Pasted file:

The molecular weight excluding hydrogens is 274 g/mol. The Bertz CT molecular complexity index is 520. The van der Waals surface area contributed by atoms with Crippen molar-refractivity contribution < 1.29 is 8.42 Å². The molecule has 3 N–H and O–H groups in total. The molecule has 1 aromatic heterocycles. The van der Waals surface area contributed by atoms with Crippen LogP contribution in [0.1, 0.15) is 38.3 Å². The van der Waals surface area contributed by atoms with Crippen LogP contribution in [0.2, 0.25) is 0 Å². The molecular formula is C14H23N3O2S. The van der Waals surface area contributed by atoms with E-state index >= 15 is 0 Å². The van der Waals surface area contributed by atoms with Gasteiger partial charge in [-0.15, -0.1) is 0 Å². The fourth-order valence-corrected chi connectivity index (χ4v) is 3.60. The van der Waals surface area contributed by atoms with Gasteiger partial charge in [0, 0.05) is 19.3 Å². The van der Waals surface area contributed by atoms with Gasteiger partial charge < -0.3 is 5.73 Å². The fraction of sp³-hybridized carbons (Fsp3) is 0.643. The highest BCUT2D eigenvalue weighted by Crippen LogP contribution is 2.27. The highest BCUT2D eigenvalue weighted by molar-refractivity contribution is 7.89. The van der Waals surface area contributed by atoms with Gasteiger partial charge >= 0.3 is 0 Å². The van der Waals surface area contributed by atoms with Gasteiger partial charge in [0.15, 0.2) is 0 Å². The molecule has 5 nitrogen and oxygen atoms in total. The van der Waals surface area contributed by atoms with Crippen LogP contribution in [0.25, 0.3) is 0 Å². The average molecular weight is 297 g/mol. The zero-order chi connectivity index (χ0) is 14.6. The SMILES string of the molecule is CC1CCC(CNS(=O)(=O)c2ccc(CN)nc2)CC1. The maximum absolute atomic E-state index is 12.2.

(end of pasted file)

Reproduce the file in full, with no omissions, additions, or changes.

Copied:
The molecular weight excluding hydrogens is 274 g/mol. The Bertz CT molecular complexity index is 520. The van der Waals surface area contributed by atoms with Crippen molar-refractivity contribution < 1.29 is 8.42 Å². The molecule has 3 N–H and O–H groups in total. The molecule has 1 aromatic heterocycles. The van der Waals surface area contributed by atoms with Crippen LogP contribution in [0.1, 0.15) is 38.3 Å². The van der Waals surface area contributed by atoms with Crippen LogP contribution in [0.2, 0.25) is 0 Å². The molecular formula is C14H23N3O2S. The van der Waals surface area contributed by atoms with E-state index >= 15 is 0 Å². The van der Waals surface area contributed by atoms with Gasteiger partial charge in [-0.15, -0.1) is 0 Å². The fourth-order valence-corrected chi connectivity index (χ4v) is 3.60. The van der Waals surface area contributed by atoms with Gasteiger partial charge in [0, 0.05) is 19.3 Å². The van der Waals surface area contributed by atoms with Gasteiger partial charge < -0.3 is 5.73 Å². The fraction of sp³-hybridized carbons (Fsp3) is 0.643. The highest BCUT2D eigenvalue weighted by Crippen LogP contribution is 2.27. The highest BCUT2D eigenvalue weighted by molar-refractivity contribution is 7.89. The van der Waals surface area contributed by atoms with Gasteiger partial charge >= 0.3 is 0 Å². The van der Waals surface area contributed by atoms with Gasteiger partial charge in [0.15, 0.2) is 0 Å². The molecule has 5 nitrogen and oxygen atoms in total. The van der Waals surface area contributed by atoms with Crippen LogP contribution in [0.25, 0.3) is 0 Å². The average molecular weight is 297 g/mol. The zero-order chi connectivity index (χ0) is 14.6. The SMILES string of the molecule is CC1CCC(CNS(=O)(=O)c2ccc(CN)nc2)CC1. The maximum absolute atomic E-state index is 12.2.